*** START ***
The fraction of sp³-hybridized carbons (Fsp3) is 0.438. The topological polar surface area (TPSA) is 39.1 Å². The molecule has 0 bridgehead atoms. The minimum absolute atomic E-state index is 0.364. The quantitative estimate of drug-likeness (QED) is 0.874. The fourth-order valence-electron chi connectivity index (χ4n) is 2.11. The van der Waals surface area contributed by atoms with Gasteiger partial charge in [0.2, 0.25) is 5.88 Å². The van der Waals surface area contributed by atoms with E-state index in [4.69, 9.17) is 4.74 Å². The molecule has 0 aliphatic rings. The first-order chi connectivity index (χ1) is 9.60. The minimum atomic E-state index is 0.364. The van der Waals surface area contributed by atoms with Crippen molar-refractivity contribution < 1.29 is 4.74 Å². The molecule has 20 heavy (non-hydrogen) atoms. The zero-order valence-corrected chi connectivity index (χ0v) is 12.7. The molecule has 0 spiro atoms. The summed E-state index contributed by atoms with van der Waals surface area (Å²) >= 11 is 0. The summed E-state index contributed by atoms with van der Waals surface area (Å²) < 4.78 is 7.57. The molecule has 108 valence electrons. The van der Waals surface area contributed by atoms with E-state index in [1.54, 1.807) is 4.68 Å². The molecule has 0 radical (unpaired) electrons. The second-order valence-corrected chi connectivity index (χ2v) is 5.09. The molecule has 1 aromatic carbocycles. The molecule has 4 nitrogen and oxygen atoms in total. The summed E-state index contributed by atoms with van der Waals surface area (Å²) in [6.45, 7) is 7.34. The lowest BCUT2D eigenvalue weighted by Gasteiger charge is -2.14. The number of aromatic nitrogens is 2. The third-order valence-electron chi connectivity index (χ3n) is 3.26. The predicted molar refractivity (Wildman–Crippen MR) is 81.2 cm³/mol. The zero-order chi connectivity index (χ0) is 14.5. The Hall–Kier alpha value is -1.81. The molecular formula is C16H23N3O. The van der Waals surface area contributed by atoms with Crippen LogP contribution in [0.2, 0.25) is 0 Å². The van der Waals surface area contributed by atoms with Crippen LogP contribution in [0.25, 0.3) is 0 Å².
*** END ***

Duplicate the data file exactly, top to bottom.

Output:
The fraction of sp³-hybridized carbons (Fsp3) is 0.438. The topological polar surface area (TPSA) is 39.1 Å². The molecule has 0 bridgehead atoms. The minimum absolute atomic E-state index is 0.364. The quantitative estimate of drug-likeness (QED) is 0.874. The fourth-order valence-electron chi connectivity index (χ4n) is 2.11. The van der Waals surface area contributed by atoms with Gasteiger partial charge in [0.2, 0.25) is 5.88 Å². The van der Waals surface area contributed by atoms with E-state index in [4.69, 9.17) is 4.74 Å². The molecule has 0 aliphatic rings. The first-order chi connectivity index (χ1) is 9.60. The minimum atomic E-state index is 0.364. The van der Waals surface area contributed by atoms with Crippen molar-refractivity contribution < 1.29 is 4.74 Å². The molecule has 20 heavy (non-hydrogen) atoms. The zero-order valence-corrected chi connectivity index (χ0v) is 12.7. The molecule has 0 spiro atoms. The summed E-state index contributed by atoms with van der Waals surface area (Å²) >= 11 is 0. The summed E-state index contributed by atoms with van der Waals surface area (Å²) < 4.78 is 7.57. The molecule has 108 valence electrons. The van der Waals surface area contributed by atoms with E-state index in [1.54, 1.807) is 4.68 Å². The molecule has 0 radical (unpaired) electrons. The second-order valence-corrected chi connectivity index (χ2v) is 5.09. The molecule has 1 aromatic carbocycles. The molecule has 4 nitrogen and oxygen atoms in total. The summed E-state index contributed by atoms with van der Waals surface area (Å²) in [6.45, 7) is 7.34. The lowest BCUT2D eigenvalue weighted by Gasteiger charge is -2.14. The number of aromatic nitrogens is 2. The third-order valence-electron chi connectivity index (χ3n) is 3.26. The predicted molar refractivity (Wildman–Crippen MR) is 81.2 cm³/mol. The zero-order chi connectivity index (χ0) is 14.5. The Hall–Kier alpha value is -1.81. The molecular formula is C16H23N3O. The van der Waals surface area contributed by atoms with Crippen LogP contribution in [0.2, 0.25) is 0 Å². The van der Waals surface area contributed by atoms with Crippen LogP contribution in [0.25, 0.3) is 0 Å².